A federal judge has denied burger and frozen custard chain Culver’s motion to throw out a case brought by a franchisee, holding that there is sufficient evidence of intentional discrimination that the case should proceed to trial. Michael Wilbern, one of Culver’s first African-American franchisees, alleges in the lawsuit that the chain stopped him from opening stores in majority African-American neighborhoods and impeded his ability to operate the store Culver’s did let him open in a mostly white suburb.
Wilbern contends that from 2003 to 2012 he repeatedly tried to open a Culver’s on Chicago’s predominantly black South Side. Wilbern charges Culver’s “denied those locations every time” even though local officials offered him tax breaks to open there. Instead, Wilbern claims, Culver’s steered him to a site in suburban Franklin Park.
Wilbern charges that the “overwhelming majority” of Culver’s restaurants are located in areas where African Americans are in the minority.
The Chicago Tribune explains:
Wilbern, who previously managed a dozen KFC restaurants in Wisconsin, went along with that offer because he wanted to build a relationship with Culver’s, the suit says.
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Two franchisee groups owning over 160 Hardee’s and Carl’s, Jr. fast-food restaurants have filed for bankruptcy, listing nearly $2.5 million in debt to their franchisors on their court filings.
Three grandchildren of Carl’s Jr. founder Carl Karcher own the bankrupt Arizona-based franchisee entities, Frontier Star LLC and Frontier Star CJ LLC. The 160-plus Frontier Star stores represent over 5 percent of the Hardee’s/Carl’s Jr. U.S. store count. Carl’s Jr. and Hardee’s – burger chains with similar menus owned by franchisor CKE Restaurants – have a combined total of nearly 2,900 U.S. units.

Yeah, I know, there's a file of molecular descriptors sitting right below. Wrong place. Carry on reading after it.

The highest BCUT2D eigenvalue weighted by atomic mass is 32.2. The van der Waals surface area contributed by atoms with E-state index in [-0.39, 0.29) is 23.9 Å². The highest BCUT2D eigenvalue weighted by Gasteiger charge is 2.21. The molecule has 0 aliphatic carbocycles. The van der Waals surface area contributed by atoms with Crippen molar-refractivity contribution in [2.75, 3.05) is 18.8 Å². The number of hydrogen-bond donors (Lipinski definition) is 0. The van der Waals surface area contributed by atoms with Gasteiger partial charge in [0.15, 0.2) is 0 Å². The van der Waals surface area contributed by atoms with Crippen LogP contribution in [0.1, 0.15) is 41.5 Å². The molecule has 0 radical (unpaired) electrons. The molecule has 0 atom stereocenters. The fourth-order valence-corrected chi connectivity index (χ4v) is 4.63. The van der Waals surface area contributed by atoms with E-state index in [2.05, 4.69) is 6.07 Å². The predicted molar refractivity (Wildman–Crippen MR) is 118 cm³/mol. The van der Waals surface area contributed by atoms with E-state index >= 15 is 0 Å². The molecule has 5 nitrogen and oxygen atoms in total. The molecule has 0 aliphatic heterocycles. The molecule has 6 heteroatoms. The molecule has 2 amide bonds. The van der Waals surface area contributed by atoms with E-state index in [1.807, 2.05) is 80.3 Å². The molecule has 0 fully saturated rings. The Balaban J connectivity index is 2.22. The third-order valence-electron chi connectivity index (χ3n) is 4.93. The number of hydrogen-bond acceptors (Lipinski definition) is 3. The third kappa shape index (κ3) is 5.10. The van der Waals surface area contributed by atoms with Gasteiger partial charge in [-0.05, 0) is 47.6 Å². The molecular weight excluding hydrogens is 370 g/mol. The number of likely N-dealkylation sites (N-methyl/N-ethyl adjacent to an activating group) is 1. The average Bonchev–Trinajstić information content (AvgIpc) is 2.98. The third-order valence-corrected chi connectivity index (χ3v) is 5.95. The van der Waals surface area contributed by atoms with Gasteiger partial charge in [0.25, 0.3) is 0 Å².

Mandatory major capital investments could have contributed to Frontier Star’s troubles. As the Arizona Republic observed in its coverage of the Frontier Star bankruptcy: “The fast-food restaurant business is highly competitive and … franchisees often are required to undertake expensive remodeling costs that can burden them.” For example, McDonald’s turnaround plan could require franchisees to make up to $125,000 in new investments, and Wendy’s is suing to terminate one of its largest franchisees for allegedly refusing to renovate restaurants.
Has your franchisor demanded expensive investments? Are they eroding your ability to make a profit? Share your story.
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